Energy drinks (EDs) are a controversial new product group aggressively marketed to young adults (YAs). Their consumption is increasing globally yet there is limited research on the intake, awareness of the content and influencing factors towards ED consumption in this age group (18-26 year-olds).
The study was a cross-sectional survey on a sample of 26 participants aged 18-26. The participants were recruited via opportunistic sampling and included both sexes and different levels of education. A self-administered questionnaire was used to explore the consumption, knowledge and influencing factors on ED consumption.
Only 19% of participants (n=5) were habitual consumers and 58% (n=15) reported to be non-consumers of EDs. The average volume drunk on a typical day was 387ml. There was a statistical difference between higher educational attainment and low or abstinence of ED consumption (p=0.036). However, no association was found between gender and ED consumption (p=0.262). 35%, 62% and 3% of participants had low, intermediate and high levels of knowledge of EDs, respectively. No significance was found between gender nor higher education and knowledge of EDs (p=0.608 and p=0.135, respectively). The most frequently identified influencing factors were taste (65%), energy-giving properties (46%) and caffeine content (23%).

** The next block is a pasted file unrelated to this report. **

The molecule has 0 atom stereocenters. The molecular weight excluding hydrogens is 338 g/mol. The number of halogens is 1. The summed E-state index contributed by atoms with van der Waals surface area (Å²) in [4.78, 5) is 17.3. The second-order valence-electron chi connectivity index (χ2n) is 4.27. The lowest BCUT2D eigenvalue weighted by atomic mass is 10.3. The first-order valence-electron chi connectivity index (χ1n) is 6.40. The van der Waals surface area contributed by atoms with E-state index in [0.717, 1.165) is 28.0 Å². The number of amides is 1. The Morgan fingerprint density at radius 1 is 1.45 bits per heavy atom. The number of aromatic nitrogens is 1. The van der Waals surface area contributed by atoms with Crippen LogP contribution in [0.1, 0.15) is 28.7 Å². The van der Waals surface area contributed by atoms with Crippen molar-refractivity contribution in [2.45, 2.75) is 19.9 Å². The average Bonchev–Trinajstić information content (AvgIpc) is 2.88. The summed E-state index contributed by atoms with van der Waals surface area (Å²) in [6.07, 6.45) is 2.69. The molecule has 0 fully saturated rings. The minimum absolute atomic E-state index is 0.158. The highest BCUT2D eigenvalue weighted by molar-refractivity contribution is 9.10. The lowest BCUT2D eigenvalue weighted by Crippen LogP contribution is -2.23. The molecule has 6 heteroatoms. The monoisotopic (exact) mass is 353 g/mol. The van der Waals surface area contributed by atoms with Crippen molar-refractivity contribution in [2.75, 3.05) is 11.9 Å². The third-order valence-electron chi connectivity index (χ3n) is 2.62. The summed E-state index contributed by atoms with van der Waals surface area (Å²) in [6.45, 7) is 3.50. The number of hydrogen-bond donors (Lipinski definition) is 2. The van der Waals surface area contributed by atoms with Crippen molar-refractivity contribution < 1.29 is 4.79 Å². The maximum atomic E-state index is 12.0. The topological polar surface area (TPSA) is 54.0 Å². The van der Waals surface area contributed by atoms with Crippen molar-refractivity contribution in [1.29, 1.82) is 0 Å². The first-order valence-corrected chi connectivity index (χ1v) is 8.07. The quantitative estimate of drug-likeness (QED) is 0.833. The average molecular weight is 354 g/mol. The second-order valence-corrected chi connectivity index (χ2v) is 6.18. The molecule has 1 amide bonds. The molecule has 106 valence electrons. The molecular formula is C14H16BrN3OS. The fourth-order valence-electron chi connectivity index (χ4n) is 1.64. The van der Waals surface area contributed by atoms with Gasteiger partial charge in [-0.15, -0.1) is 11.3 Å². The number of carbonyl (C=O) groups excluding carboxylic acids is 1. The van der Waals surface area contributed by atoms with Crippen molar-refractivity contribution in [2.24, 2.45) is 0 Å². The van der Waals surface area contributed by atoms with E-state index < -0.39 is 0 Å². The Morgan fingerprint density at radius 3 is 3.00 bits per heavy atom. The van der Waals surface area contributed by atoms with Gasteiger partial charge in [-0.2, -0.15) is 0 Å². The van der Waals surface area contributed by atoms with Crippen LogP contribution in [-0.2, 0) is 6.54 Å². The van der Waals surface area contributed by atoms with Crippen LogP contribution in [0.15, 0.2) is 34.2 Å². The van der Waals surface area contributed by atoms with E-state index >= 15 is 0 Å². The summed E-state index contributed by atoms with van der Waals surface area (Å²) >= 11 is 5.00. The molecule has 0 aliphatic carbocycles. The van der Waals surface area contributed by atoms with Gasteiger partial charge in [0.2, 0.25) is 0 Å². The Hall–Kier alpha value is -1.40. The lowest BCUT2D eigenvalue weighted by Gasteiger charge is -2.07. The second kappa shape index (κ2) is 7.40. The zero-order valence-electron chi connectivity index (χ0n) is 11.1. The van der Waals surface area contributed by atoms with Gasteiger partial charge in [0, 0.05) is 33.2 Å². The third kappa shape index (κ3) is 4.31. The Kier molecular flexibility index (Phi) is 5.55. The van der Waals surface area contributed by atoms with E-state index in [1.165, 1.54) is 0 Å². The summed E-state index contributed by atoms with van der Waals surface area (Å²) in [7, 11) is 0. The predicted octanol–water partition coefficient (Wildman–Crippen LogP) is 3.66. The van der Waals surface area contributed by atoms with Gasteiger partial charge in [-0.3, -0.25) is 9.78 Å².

The study suggests a decrease in ED consumption among YAs since the last similar research in 2013. People with higher educational attainment were less likely to consume EDs, suggesting that higher socioeconomic status could increase the ability to achieve positive health outcomes. The majority surveyed seemed reasonably knowledgeable on the content and health effects of EDs. Yet low awareness in a third of respondents may suggest a noticeable proportion of YAs are not motivated to engage with health messages. EDs were most commonly consumed due to their taste and energy-giving properties, which may reflect the lack of inclusion of influencing factors in previous health messages. A study with a larger sample size could validate the current findings, and identify a need for a public health campaign.||en_US